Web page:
Conspiracy Theorists Claim Not-Dead Reporter Died On Air From COVID Vaccine
CNA's Julie Yoo is very much alive.
Of all the messed up things the anti-vaxxers, COVID conspiracists and QAnon people have done, one of the cruelest has been their obsession the past few years with finding obituaries of people who died from heart issues, or whose obituaries say they "died suddenly," and harassing their loved ones by baselessly claiming those people died from complications of the COVID vaccine, often accusing them of covering it up. It's absolutely evil.
Now that Elon Musk has taken over Twitter, it appears to have gotten a lot worse. The night before Christmas, a user calling herself "My Hero Q" posted a video of CNA reporter Julie Yoo collapsing on air, along with the caption "How many on air vax deaths before people who are vaxxed realize their situation? When they cut back to the news reporter the look on her face says she was just told to not say a word..."
The answer to that question is "zero." Julie Yoo is very much alive and fainted on air back in November due to low blood sugar and dehydration.
This woman didn't know anything about Julie Yoo's collapse, she didn't know if Yoo had been vaccinated or not, and she definitely did not know what the other anchor was "told" to do in response to an obviously awkward situation. She literally just made up an entire storyline that fit her agenda.
The tweet was viewed 43.3K times (which is why I'm not linking to it) and retweeted 214 times, and while most of the responses pointed out that Yoo was in fact alive and had merely fainted, the quote tweets show lots of people going right along with what "My Hero Q" said. It's almost as if they are not quite as great at doing their own research as they claim to be.
Anti-vaxxers have been using Yoo's on-air collapse as fodder since the beginning of November, but it appears this is the first time someone has claimed she actually died .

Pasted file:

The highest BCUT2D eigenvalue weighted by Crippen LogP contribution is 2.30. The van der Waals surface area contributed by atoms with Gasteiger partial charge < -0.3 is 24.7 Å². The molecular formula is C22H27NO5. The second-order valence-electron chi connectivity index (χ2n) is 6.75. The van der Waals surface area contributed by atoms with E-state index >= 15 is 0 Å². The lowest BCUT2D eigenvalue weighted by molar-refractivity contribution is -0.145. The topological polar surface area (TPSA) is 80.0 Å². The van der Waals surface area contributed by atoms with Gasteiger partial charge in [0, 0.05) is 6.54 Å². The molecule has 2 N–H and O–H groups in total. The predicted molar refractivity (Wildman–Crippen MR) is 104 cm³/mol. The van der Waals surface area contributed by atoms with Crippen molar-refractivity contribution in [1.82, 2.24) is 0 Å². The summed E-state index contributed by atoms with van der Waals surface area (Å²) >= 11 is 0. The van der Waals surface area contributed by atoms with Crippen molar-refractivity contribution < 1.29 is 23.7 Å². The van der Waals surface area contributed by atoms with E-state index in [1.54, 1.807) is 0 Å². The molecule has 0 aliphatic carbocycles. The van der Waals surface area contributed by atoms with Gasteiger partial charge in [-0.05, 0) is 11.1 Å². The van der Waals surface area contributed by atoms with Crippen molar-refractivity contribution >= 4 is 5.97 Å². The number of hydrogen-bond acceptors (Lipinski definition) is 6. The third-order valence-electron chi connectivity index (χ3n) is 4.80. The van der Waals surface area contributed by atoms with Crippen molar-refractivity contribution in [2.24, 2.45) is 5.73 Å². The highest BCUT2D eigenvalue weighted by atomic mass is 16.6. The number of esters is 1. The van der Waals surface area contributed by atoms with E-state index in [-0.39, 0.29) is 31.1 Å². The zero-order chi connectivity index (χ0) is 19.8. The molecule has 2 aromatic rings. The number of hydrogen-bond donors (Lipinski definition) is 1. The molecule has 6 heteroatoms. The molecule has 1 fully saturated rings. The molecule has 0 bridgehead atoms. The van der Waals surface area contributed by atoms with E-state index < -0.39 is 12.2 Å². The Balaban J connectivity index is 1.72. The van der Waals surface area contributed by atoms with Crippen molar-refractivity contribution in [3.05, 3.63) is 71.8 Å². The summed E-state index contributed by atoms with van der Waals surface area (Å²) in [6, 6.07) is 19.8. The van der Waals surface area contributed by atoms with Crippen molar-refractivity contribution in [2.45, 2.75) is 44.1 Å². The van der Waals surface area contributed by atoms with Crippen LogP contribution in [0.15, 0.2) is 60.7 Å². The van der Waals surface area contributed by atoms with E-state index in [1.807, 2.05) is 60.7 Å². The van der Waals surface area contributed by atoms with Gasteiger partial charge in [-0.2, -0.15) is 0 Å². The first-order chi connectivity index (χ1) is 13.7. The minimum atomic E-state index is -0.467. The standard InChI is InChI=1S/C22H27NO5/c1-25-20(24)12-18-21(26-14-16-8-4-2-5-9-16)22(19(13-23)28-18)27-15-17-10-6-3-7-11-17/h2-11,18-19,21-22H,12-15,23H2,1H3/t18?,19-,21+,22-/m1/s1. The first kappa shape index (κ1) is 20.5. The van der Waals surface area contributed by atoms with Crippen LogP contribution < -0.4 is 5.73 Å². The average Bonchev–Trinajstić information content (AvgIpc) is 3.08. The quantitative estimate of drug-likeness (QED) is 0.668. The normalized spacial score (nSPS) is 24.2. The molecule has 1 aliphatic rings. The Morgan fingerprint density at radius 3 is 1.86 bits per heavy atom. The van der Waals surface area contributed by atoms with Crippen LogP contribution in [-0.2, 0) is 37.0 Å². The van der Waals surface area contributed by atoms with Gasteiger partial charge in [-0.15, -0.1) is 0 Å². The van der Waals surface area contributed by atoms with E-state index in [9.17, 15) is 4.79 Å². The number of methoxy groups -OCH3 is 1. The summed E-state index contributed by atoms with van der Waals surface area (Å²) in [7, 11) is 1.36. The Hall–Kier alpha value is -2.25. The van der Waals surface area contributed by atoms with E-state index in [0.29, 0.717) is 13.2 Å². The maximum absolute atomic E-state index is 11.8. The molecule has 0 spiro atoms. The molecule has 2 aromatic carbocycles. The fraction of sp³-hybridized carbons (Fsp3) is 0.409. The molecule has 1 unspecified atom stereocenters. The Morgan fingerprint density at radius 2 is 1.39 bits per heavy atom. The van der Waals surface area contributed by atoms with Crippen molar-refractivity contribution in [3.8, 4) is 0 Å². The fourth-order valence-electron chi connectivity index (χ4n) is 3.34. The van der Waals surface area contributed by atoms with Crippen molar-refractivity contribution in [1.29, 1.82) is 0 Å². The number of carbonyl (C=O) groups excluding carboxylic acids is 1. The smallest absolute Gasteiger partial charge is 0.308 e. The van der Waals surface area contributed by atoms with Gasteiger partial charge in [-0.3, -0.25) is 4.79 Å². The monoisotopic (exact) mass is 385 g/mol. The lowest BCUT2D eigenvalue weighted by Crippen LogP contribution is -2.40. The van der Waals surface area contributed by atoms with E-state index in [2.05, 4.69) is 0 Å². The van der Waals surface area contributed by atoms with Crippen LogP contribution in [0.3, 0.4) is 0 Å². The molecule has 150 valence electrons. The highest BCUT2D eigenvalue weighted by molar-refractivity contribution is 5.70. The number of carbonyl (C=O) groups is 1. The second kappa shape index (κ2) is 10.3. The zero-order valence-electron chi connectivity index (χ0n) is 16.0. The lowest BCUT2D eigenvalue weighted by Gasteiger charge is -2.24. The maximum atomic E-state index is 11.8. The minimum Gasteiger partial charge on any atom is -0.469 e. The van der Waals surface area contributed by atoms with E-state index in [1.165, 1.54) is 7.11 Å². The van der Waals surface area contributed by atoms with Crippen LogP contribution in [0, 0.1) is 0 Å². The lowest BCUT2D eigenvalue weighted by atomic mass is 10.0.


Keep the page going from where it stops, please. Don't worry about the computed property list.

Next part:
In the tweet following this claim, "My Hero Q" took a picture of a 14-year-old kid who died from suicide back in July and claimed that he, too, had died of the COVID vaccine, because a headline about his death said that he "died suddenly."
"I sent out over 20 tweets in the last week and a half about Children who #DiedSuddendly , [sic]" she tweeted. "Also video of everyday people, reporters & professional athletes dying or cannot compete anymore for unknown reasons. This is the last picture I am sending of a Child, so beautiful"
Yes, so beautiful that she can't be bothered to actually look up why he died.
This isn't just about one random woman's tweet. "My Hero Q" only has about 1,400 followers, and yet her tweets managed to reach over 40,000 people, many of whom clearly took her at her word. That's a pretty massive reach for such a small account. New Twitter is not just allowing misinformation, it sure seems like it's boosting it.
Tweets that discourage people from getting a life-saving vaccine, that say living people are dead, and that retraumatize grieving families to further the world's stupidest agenda are not harmless. They hurt people and put them in actual danger. That "news" made up by some random QAnon devotee on Twitter is pretty much being presented on equal footing as actual, non-hypothetical news is also not harmless. People ought to be able to tell the difference between The Washington Post and Weekly World News , and pretty soon that is not going to be so easy, what with Elon Musk's plan to take blue checks away from journalists and bestow them upon anyone willing to pay eight dollars a month, including people like this.
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